USA, 1950? South Africa, 1980? No, Israel, 2011 – Racial segregation in Israeli schools

Israel/Palestine
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The fact that Palestinians are subjected to a siege in Gaza, an occupation
in the West Bank, and systemic discrimination in Israel is rarely
disputed. Those who oppose prejudice point to it as a source of
embarrassment that must end immediately; most of those who support it
either wear it with pride, subscribing to an ideology of Jewish supremacy,
or at least defend it, believing it to be the least of all evils. There
are a few people who maintain that Arabs citizens of Israel are equal in
every way to their Jewish counterparts, denying that discrimination
exists, but these preposterous claims are easy to refute, almost to the
point of absurdity.

What is far more insidious is the commonly-professed claim that the State
of Israel cannot possibly be racist against Arabs, or anyone else, because
it includes Black Jews. Israelis are said not to harbor any racial hatred
towards dark-skinned people, and the conflict with the Palestinians is
framed as purely political, only a struggle over security. Hasbara videos
distributed over the internet feature images of Ethiopian Jews being aided
by native Israelis, to show that they have been embraced by the rest of
the populace, and pictures of Ethiopian Jews dressed up in IDF uniforms,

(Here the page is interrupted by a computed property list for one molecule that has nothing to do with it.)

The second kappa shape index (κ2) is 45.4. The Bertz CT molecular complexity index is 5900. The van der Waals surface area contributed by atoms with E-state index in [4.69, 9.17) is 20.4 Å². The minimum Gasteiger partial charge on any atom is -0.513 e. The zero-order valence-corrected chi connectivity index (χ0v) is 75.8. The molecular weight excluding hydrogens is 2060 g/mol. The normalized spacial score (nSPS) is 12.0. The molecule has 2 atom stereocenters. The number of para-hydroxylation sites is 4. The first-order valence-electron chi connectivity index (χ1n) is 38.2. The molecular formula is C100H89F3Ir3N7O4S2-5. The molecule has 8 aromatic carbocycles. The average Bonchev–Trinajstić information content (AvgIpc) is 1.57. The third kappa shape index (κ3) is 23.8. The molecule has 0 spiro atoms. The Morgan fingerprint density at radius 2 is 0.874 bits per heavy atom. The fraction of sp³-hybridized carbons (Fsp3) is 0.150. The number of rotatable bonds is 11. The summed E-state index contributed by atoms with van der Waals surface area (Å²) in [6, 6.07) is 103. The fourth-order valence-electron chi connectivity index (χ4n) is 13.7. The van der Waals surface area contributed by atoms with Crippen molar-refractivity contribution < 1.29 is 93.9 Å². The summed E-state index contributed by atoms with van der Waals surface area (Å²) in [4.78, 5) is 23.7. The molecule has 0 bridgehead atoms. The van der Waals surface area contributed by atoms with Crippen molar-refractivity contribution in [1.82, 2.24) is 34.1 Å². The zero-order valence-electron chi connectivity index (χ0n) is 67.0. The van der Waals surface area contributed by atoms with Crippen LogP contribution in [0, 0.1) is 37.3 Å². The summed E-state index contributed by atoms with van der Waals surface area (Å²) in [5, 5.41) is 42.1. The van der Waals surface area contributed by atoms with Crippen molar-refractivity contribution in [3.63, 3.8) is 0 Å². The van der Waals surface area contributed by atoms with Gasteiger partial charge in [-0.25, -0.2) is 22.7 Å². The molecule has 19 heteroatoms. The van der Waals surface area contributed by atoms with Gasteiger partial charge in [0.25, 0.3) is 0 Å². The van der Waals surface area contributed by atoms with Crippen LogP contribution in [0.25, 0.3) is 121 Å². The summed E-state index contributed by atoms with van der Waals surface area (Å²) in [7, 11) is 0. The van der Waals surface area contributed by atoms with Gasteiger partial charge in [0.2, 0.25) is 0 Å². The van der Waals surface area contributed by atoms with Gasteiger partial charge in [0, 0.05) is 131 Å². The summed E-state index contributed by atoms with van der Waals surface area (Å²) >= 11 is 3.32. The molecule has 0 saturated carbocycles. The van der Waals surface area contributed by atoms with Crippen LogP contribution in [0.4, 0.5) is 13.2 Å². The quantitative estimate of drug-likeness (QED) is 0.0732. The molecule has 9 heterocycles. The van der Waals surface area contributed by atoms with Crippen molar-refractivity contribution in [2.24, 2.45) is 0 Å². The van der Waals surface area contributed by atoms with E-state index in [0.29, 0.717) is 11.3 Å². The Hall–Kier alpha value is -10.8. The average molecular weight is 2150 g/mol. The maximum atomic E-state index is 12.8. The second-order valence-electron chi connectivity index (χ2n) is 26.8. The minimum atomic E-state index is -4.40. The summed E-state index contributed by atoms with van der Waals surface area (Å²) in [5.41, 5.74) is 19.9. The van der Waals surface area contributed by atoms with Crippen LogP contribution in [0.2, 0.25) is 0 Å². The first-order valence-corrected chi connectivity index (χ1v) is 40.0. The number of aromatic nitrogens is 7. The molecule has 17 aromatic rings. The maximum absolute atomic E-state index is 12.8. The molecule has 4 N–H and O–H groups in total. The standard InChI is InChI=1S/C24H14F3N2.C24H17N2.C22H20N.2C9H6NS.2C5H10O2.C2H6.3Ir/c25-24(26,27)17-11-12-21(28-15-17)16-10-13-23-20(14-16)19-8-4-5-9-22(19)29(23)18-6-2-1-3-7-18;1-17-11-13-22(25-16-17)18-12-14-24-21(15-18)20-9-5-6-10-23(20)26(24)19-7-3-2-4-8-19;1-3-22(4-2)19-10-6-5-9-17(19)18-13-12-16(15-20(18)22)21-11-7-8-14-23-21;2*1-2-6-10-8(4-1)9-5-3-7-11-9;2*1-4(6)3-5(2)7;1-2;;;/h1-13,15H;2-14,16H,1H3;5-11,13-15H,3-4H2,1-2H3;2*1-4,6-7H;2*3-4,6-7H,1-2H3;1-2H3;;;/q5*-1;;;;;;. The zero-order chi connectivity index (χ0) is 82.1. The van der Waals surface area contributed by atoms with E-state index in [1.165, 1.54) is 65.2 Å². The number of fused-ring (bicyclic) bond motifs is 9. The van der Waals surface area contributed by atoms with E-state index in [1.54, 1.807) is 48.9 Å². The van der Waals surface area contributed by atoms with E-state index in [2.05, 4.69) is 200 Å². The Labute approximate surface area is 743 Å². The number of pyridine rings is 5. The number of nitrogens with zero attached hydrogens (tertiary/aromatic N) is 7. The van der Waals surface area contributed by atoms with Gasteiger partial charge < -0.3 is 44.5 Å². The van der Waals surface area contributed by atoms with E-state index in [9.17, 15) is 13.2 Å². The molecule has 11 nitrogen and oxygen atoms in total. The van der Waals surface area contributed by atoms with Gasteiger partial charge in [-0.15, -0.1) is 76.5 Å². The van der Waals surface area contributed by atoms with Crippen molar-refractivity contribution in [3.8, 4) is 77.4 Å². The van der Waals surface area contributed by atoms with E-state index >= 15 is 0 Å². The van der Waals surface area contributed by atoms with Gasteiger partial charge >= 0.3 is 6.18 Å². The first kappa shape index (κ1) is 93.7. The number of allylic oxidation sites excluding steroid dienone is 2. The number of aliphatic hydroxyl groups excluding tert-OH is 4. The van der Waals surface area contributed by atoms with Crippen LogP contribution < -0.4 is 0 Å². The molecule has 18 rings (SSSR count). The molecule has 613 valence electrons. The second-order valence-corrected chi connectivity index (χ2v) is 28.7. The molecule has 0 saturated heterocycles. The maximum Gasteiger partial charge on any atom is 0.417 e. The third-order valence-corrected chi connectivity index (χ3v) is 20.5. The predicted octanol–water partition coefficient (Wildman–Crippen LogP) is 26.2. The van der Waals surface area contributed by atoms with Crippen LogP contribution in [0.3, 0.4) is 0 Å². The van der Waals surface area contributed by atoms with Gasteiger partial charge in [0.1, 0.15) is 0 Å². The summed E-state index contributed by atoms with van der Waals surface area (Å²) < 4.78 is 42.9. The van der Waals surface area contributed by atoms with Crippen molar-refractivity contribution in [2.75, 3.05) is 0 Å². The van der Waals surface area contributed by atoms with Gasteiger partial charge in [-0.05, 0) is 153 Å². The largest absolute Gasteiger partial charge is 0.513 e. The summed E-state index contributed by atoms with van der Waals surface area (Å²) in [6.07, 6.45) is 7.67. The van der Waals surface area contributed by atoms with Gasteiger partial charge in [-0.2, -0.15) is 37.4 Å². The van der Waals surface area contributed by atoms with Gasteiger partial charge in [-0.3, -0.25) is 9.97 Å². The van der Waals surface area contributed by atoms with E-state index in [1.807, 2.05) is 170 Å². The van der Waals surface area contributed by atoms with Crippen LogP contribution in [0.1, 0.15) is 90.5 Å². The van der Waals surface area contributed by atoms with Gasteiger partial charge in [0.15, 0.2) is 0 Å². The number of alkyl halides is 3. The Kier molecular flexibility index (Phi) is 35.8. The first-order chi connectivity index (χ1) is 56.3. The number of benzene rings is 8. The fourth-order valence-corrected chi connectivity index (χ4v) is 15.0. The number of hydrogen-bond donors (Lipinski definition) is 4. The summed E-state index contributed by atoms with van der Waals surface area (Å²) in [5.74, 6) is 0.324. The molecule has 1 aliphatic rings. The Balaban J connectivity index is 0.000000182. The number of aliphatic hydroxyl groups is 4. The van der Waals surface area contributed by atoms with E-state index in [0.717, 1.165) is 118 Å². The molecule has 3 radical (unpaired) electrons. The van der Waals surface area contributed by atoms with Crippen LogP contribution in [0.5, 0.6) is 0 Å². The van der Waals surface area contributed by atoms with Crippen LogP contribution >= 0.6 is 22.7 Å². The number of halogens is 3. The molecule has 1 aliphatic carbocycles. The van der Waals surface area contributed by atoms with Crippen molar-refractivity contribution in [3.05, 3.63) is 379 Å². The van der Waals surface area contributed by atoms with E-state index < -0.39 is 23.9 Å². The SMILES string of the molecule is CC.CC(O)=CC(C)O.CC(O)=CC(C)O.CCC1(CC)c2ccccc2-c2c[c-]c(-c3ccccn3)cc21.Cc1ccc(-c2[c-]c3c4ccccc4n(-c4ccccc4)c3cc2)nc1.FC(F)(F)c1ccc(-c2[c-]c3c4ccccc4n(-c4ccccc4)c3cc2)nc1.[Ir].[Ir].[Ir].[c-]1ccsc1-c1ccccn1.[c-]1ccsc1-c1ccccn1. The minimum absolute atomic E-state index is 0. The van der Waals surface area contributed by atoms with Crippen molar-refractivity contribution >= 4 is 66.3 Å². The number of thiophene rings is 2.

to show that they have successfully integrated into society, and that
they, too, support the war on Arabs.

Let’s say that for the moment we ignore the abominable racism meted out to
non-Jewish (and non-Arab) people of color in Israel, from Filipina foreign
workers to refugees of genocide from Darfur. Let’s say that we only focus
on the people of sub-Saharan African descent that are also Jewish citizens
of the state, the Ethiopian-Israelis. Obviously, it takes time to
integrate an immigrant population into a neo-liberal high-tech economy,
especially an immigrant population that had previously supported itself
with non-industrial agriculture. But most of the Ethiopians immigrated to
Israel over 20 years ago, and they are still the weakest socio-economic
segment in Israeli society. Why is that?

One of the reasons for this disparity is that Ethiopian children are
consistently ghettoized by the Israeli school system. For the past several
years, Ethiopians in Petach Tikvah, one of Israel’s biggest cities, have
started off the school year in September with angry protests in front of
City Hall, demanding an end to segregation in state-sponsored schools. It
should be obvious that only by integrating Ethiopian children with all the
others will they receive an education that is on par with everyone else.
But there are those who do not want them in the classroom, claiming that
they will bring down the school’s educational standards. If Israel is
color-blind, then why does the government continuously cave into these
racist demands?

About David Sheen

David Sheen is an independent journalist and film maker who lives in Dimona. His website is http://www.davidsheen.com/.

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